A bit of a cross post this one between my public and private domains but I think it translates well. In my private life, I’m training for (another) Ironman and that takes some commitment and a fair amount of mental fortitude. For those who don’t know, an Ironman triathlon is a 2.4 mile swim (usually sea or lake), followed by 112 miles on the bike, then a quick 26 mile marathon to finish, all in under 17 hours.
I completed Ironman Weymouth last year but whilst I should have been happy with the simple act of finishing with substandard preparation the truth was I wasn’t happy with my time. The fact is I knew, deep down, I could have done better. Mentally I crumbled half way round the bike and was looking for excuses to stop. Long story short, having seen my family, specifically my son as I started the marathon, there was no way I was going to let him down. Father, role model, pride, call it what you will, it got me round but in my heart I knew I could have pushed harder on the bike and taken less breaks on the run.
Just a little faster..
So how does that impact daily life? Yesterday I had the joy of a 2 hour treadmill session, mind-numbing plodding whilst staring at the wall. It becomes meditative and it helps build mental strength and resilience (is what I told myself). I had a pace and a goal…then 90 minutes in someone got on the treadmill next to me. Irrespective of knowing sprinting would achieve nothing I increased the speed for the last 30 minutes because a remnant of competitive instinct took over. I wanted to go faster the treadmill next to me. I hit the two hours and I’m paying for it today.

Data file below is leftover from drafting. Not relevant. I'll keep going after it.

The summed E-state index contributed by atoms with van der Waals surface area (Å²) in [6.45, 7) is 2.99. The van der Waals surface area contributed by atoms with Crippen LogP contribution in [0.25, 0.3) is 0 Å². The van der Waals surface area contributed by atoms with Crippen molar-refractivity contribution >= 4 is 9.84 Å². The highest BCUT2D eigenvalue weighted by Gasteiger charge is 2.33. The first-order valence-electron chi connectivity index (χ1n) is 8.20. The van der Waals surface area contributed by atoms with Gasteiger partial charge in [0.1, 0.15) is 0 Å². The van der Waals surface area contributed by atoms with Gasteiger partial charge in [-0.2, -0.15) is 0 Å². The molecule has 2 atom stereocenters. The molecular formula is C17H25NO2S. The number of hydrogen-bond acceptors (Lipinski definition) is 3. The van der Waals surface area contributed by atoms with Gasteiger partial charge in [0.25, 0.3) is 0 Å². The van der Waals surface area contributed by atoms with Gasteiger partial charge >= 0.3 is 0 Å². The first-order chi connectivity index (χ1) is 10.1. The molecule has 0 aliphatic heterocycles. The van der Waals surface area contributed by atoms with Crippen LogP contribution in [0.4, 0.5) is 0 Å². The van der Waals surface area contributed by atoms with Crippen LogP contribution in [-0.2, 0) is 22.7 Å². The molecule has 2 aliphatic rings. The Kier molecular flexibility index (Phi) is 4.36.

I assume everyone is like me, a desire to do better every day, not to spend a life of what-ifs and that translates to working life. Why would you spend the day doing the same thing over when you can do it better, faster, more efficiently? I believe there is a seed in the human psyche that drives us all to improve upon yesterday. The issue is that some of us have been so overwhelmed at work and on social platforms (yes I see the irony) that we kid ourselves we’re progressing and we make excuses for coming up short.
Too many people are institutionalized in positions at work, feeling a false sense of security. Do me a favour, take a risk, push your teams, nobody got fired for trying and no team ever succeeded with a ‘maybe tomorrow’ approach.
If you want to know what a first time Ironman feels like – my experience